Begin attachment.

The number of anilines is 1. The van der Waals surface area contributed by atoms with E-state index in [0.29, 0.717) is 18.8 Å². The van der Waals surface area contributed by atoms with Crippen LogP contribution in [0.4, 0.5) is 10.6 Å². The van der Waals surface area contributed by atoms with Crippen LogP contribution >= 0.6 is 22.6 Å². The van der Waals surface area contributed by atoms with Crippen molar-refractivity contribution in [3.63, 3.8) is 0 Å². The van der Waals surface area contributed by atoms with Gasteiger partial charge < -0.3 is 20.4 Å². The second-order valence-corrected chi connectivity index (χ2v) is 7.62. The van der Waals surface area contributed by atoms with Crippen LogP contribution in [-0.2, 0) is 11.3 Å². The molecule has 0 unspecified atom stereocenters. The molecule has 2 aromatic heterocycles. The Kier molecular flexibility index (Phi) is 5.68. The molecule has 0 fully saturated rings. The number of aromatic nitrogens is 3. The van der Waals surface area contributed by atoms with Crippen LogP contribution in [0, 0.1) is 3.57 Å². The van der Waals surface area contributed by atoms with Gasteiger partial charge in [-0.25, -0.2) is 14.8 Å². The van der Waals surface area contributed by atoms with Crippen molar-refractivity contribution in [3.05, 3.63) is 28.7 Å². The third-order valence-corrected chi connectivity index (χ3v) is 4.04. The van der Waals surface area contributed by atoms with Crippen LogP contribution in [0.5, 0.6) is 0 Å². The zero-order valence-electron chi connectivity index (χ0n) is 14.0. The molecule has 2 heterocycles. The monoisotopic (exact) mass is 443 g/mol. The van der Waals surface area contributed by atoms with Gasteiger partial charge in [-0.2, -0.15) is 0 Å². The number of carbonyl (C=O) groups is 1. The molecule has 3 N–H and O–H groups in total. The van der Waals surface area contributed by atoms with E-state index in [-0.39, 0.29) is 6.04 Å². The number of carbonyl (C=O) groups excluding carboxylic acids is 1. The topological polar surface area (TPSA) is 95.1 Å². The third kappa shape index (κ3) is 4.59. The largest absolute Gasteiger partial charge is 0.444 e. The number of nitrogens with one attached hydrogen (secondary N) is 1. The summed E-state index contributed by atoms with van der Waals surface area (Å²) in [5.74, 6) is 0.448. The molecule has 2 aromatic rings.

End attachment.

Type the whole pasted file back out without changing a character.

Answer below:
The number of anilines is 1. The van der Waals surface area contributed by atoms with E-state index in [0.29, 0.717) is 18.8 Å². The van der Waals surface area contributed by atoms with Crippen LogP contribution in [0.4, 0.5) is 10.6 Å². The van der Waals surface area contributed by atoms with Crippen LogP contribution >= 0.6 is 22.6 Å². The van der Waals surface area contributed by atoms with Crippen molar-refractivity contribution in [3.63, 3.8) is 0 Å². The van der Waals surface area contributed by atoms with Gasteiger partial charge < -0.3 is 20.4 Å². The second-order valence-corrected chi connectivity index (χ2v) is 7.62. The van der Waals surface area contributed by atoms with Crippen LogP contribution in [-0.2, 0) is 11.3 Å². The molecule has 0 unspecified atom stereocenters. The molecule has 2 aromatic heterocycles. The Kier molecular flexibility index (Phi) is 5.68. The molecule has 0 fully saturated rings. The number of aromatic nitrogens is 3. The van der Waals surface area contributed by atoms with Crippen LogP contribution in [0, 0.1) is 3.57 Å². The van der Waals surface area contributed by atoms with Gasteiger partial charge in [-0.25, -0.2) is 14.8 Å². The van der Waals surface area contributed by atoms with Crippen molar-refractivity contribution in [3.05, 3.63) is 28.7 Å². The third-order valence-corrected chi connectivity index (χ3v) is 4.04. The van der Waals surface area contributed by atoms with Crippen LogP contribution in [0.5, 0.6) is 0 Å². The zero-order valence-electron chi connectivity index (χ0n) is 14.0. The molecule has 2 heterocycles. The monoisotopic (exact) mass is 443 g/mol. The van der Waals surface area contributed by atoms with Gasteiger partial charge in [-0.2, -0.15) is 0 Å². The number of carbonyl (C=O) groups is 1. The molecule has 3 N–H and O–H groups in total. The van der Waals surface area contributed by atoms with E-state index in [-0.39, 0.29) is 6.04 Å². The number of carbonyl (C=O) groups excluding carboxylic acids is 1. The topological polar surface area (TPSA) is 95.1 Å². The third kappa shape index (κ3) is 4.59. The largest absolute Gasteiger partial charge is 0.444 e. The number of nitrogens with one attached hydrogen (secondary N) is 1. The summed E-state index contributed by atoms with van der Waals surface area (Å²) in [5.74, 6) is 0.448. The molecule has 2 aromatic rings.